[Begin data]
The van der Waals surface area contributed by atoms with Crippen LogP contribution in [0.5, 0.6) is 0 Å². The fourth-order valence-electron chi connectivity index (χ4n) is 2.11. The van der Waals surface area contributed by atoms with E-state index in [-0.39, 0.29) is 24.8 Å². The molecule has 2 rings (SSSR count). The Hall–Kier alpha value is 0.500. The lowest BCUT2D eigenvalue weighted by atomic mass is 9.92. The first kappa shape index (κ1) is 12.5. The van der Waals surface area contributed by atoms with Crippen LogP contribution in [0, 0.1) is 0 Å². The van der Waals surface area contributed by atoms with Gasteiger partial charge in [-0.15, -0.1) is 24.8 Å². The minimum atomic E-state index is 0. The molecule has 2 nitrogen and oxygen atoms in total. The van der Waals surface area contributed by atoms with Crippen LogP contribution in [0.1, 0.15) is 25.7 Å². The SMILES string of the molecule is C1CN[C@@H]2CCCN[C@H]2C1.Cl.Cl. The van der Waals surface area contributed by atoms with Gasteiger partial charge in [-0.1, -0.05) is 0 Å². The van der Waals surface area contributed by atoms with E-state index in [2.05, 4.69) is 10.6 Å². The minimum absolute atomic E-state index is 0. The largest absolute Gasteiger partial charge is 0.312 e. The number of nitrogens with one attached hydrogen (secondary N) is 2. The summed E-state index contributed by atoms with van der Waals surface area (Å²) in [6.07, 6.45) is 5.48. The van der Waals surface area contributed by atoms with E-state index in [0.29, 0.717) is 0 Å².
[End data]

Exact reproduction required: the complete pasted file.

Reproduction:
The van der Waals surface area contributed by atoms with Crippen LogP contribution in [0.5, 0.6) is 0 Å². The fourth-order valence-electron chi connectivity index (χ4n) is 2.11. The van der Waals surface area contributed by atoms with E-state index in [-0.39, 0.29) is 24.8 Å². The molecule has 2 rings (SSSR count). The Hall–Kier alpha value is 0.500. The lowest BCUT2D eigenvalue weighted by atomic mass is 9.92. The first kappa shape index (κ1) is 12.5. The van der Waals surface area contributed by atoms with Crippen LogP contribution in [0, 0.1) is 0 Å². The van der Waals surface area contributed by atoms with Gasteiger partial charge in [-0.15, -0.1) is 24.8 Å². The minimum atomic E-state index is 0. The molecule has 2 nitrogen and oxygen atoms in total. The van der Waals surface area contributed by atoms with Crippen LogP contribution in [0.1, 0.15) is 25.7 Å². The SMILES string of the molecule is C1CN[C@@H]2CCCN[C@H]2C1.Cl.Cl. The van der Waals surface area contributed by atoms with Gasteiger partial charge in [-0.1, -0.05) is 0 Å². The van der Waals surface area contributed by atoms with E-state index in [2.05, 4.69) is 10.6 Å². The minimum absolute atomic E-state index is 0. The largest absolute Gasteiger partial charge is 0.312 e. The number of nitrogens with one attached hydrogen (secondary N) is 2. The summed E-state index contributed by atoms with van der Waals surface area (Å²) in [6.07, 6.45) is 5.48. The van der Waals surface area contributed by atoms with E-state index in [0.29, 0.717) is 0 Å².